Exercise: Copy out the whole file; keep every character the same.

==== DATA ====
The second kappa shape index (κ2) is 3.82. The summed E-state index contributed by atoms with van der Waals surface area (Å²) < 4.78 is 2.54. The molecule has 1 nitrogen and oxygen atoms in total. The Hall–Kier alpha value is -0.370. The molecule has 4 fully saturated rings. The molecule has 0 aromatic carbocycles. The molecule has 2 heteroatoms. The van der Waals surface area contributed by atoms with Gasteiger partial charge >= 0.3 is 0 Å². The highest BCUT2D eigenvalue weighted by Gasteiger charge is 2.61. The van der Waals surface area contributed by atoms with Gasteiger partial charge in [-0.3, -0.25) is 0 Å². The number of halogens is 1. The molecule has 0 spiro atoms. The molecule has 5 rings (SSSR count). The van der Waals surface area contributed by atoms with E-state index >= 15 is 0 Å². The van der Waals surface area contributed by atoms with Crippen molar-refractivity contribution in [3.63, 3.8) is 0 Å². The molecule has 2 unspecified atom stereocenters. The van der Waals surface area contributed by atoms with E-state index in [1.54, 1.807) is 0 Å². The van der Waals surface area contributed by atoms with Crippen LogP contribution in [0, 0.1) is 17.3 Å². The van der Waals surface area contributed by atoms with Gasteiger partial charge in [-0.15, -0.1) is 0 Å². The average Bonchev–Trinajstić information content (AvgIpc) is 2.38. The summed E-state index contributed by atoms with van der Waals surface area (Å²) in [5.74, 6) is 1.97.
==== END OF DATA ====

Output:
The second kappa shape index (κ2) is 3.82. The summed E-state index contributed by atoms with van der Waals surface area (Å²) < 4.78 is 2.54. The molecule has 1 nitrogen and oxygen atoms in total. The Hall–Kier alpha value is -0.370. The molecule has 4 fully saturated rings. The molecule has 0 aromatic carbocycles. The molecule has 2 heteroatoms. The van der Waals surface area contributed by atoms with Gasteiger partial charge >= 0.3 is 0 Å². The highest BCUT2D eigenvalue weighted by Gasteiger charge is 2.61. The van der Waals surface area contributed by atoms with Gasteiger partial charge in [-0.3, -0.25) is 0 Å². The number of halogens is 1. The molecule has 0 spiro atoms. The molecule has 5 rings (SSSR count). The van der Waals surface area contributed by atoms with E-state index >= 15 is 0 Å². The van der Waals surface area contributed by atoms with Crippen molar-refractivity contribution in [3.63, 3.8) is 0 Å². The molecule has 2 unspecified atom stereocenters. The van der Waals surface area contributed by atoms with E-state index in [1.54, 1.807) is 0 Å². The van der Waals surface area contributed by atoms with Crippen LogP contribution in [0, 0.1) is 17.3 Å². The van der Waals surface area contributed by atoms with Gasteiger partial charge in [-0.15, -0.1) is 0 Å². The average Bonchev–Trinajstić information content (AvgIpc) is 2.38. The summed E-state index contributed by atoms with van der Waals surface area (Å²) in [5.74, 6) is 1.97.